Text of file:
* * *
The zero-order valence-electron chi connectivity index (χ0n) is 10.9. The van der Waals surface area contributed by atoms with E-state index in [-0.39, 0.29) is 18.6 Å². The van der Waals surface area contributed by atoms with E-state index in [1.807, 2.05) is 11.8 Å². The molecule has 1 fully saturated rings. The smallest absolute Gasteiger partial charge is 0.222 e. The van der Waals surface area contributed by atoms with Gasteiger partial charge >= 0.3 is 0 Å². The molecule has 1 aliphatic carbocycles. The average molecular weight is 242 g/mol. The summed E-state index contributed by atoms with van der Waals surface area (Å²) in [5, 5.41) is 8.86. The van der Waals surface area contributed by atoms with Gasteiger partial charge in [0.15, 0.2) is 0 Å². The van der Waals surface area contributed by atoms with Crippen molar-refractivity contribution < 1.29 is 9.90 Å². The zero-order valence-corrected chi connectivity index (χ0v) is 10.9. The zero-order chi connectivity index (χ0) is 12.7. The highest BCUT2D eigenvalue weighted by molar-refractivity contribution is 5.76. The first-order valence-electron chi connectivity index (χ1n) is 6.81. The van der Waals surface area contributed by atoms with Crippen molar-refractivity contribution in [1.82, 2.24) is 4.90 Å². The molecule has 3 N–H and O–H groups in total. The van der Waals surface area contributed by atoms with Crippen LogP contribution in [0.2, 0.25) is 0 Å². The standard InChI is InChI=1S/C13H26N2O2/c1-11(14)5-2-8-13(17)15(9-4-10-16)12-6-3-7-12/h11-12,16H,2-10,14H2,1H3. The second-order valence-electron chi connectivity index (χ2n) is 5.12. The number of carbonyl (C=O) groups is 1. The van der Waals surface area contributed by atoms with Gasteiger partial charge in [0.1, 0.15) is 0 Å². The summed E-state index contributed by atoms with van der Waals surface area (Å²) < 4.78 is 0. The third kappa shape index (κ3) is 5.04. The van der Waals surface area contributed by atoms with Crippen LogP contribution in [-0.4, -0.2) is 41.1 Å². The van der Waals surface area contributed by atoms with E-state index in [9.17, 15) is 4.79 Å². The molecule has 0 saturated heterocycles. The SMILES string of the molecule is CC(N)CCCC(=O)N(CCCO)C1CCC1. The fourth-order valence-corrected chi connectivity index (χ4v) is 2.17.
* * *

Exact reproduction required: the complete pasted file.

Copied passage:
The zero-order valence-electron chi connectivity index (χ0n) is 10.9. The van der Waals surface area contributed by atoms with E-state index in [-0.39, 0.29) is 18.6 Å². The van der Waals surface area contributed by atoms with E-state index in [1.807, 2.05) is 11.8 Å². The molecule has 1 fully saturated rings. The smallest absolute Gasteiger partial charge is 0.222 e. The van der Waals surface area contributed by atoms with Gasteiger partial charge >= 0.3 is 0 Å². The molecule has 1 aliphatic carbocycles. The average molecular weight is 242 g/mol. The summed E-state index contributed by atoms with van der Waals surface area (Å²) in [5, 5.41) is 8.86. The van der Waals surface area contributed by atoms with Gasteiger partial charge in [0.15, 0.2) is 0 Å². The van der Waals surface area contributed by atoms with Crippen molar-refractivity contribution < 1.29 is 9.90 Å². The zero-order valence-corrected chi connectivity index (χ0v) is 10.9. The zero-order chi connectivity index (χ0) is 12.7. The highest BCUT2D eigenvalue weighted by molar-refractivity contribution is 5.76. The first-order valence-electron chi connectivity index (χ1n) is 6.81. The van der Waals surface area contributed by atoms with Crippen molar-refractivity contribution in [1.82, 2.24) is 4.90 Å². The molecule has 3 N–H and O–H groups in total. The van der Waals surface area contributed by atoms with Crippen LogP contribution in [0.2, 0.25) is 0 Å². The standard InChI is InChI=1S/C13H26N2O2/c1-11(14)5-2-8-13(17)15(9-4-10-16)12-6-3-7-12/h11-12,16H,2-10,14H2,1H3. The second-order valence-electron chi connectivity index (χ2n) is 5.12. The number of carbonyl (C=O) groups is 1. The van der Waals surface area contributed by atoms with Gasteiger partial charge in [0.1, 0.15) is 0 Å². The summed E-state index contributed by atoms with van der Waals surface area (Å²) < 4.78 is 0. The third kappa shape index (κ3) is 5.04. The van der Waals surface area contributed by atoms with Crippen LogP contribution in [-0.4, -0.2) is 41.1 Å². The van der Waals surface area contributed by atoms with E-state index in [9.17, 15) is 4.79 Å². The molecule has 0 saturated heterocycles. The SMILES string of the molecule is CC(N)CCCC(=O)N(CCCO)C1CCC1. The fourth-order valence-corrected chi connectivity index (χ4v) is 2.17.